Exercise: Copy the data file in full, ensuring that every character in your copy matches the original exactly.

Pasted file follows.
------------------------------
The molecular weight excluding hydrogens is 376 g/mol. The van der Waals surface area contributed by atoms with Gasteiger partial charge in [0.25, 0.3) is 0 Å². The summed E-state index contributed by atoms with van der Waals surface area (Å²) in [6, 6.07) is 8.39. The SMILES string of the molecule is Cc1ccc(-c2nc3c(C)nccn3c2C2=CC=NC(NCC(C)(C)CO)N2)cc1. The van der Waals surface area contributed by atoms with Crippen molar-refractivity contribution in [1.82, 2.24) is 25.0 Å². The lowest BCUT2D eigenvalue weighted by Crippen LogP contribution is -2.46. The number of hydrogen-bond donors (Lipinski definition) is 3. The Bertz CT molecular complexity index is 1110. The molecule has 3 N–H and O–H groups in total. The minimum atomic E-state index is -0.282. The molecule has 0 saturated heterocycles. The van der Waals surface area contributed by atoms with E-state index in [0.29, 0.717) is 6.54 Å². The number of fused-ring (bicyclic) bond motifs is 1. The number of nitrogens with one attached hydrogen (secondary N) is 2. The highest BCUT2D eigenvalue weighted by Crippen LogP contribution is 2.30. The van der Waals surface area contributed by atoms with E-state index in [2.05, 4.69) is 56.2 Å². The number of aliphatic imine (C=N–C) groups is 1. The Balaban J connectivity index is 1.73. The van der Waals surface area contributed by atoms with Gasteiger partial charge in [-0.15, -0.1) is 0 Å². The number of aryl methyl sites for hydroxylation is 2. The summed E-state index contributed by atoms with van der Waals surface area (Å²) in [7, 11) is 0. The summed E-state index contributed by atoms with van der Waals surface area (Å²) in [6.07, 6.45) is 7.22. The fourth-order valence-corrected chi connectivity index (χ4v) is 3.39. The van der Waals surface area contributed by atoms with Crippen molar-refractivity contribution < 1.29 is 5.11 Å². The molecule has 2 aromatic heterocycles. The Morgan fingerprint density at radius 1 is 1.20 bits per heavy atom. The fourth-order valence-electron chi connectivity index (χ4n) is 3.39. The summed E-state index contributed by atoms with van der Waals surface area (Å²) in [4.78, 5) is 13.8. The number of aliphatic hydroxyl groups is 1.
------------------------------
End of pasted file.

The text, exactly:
The molecular weight excluding hydrogens is 376 g/mol. The van der Waals surface area contributed by atoms with Gasteiger partial charge in [0.25, 0.3) is 0 Å². The summed E-state index contributed by atoms with van der Waals surface area (Å²) in [6, 6.07) is 8.39. The SMILES string of the molecule is Cc1ccc(-c2nc3c(C)nccn3c2C2=CC=NC(NCC(C)(C)CO)N2)cc1. The van der Waals surface area contributed by atoms with Crippen molar-refractivity contribution in [1.82, 2.24) is 25.0 Å². The lowest BCUT2D eigenvalue weighted by Crippen LogP contribution is -2.46. The number of hydrogen-bond donors (Lipinski definition) is 3. The Bertz CT molecular complexity index is 1110. The molecule has 3 N–H and O–H groups in total. The minimum atomic E-state index is -0.282. The molecule has 0 saturated heterocycles. The van der Waals surface area contributed by atoms with E-state index in [0.29, 0.717) is 6.54 Å². The number of fused-ring (bicyclic) bond motifs is 1. The number of nitrogens with one attached hydrogen (secondary N) is 2. The highest BCUT2D eigenvalue weighted by Crippen LogP contribution is 2.30. The van der Waals surface area contributed by atoms with E-state index in [2.05, 4.69) is 56.2 Å². The number of aliphatic imine (C=N–C) groups is 1. The Balaban J connectivity index is 1.73. The van der Waals surface area contributed by atoms with Gasteiger partial charge in [-0.15, -0.1) is 0 Å². The number of aryl methyl sites for hydroxylation is 2. The summed E-state index contributed by atoms with van der Waals surface area (Å²) in [7, 11) is 0. The summed E-state index contributed by atoms with van der Waals surface area (Å²) in [6.07, 6.45) is 7.22. The fourth-order valence-corrected chi connectivity index (χ4v) is 3.39. The van der Waals surface area contributed by atoms with Crippen molar-refractivity contribution < 1.29 is 5.11 Å². The molecule has 2 aromatic heterocycles. The Morgan fingerprint density at radius 1 is 1.20 bits per heavy atom. The fourth-order valence-electron chi connectivity index (χ4n) is 3.39. The summed E-state index contributed by atoms with van der Waals surface area (Å²) in [4.78, 5) is 13.8. The number of aliphatic hydroxyl groups is 1.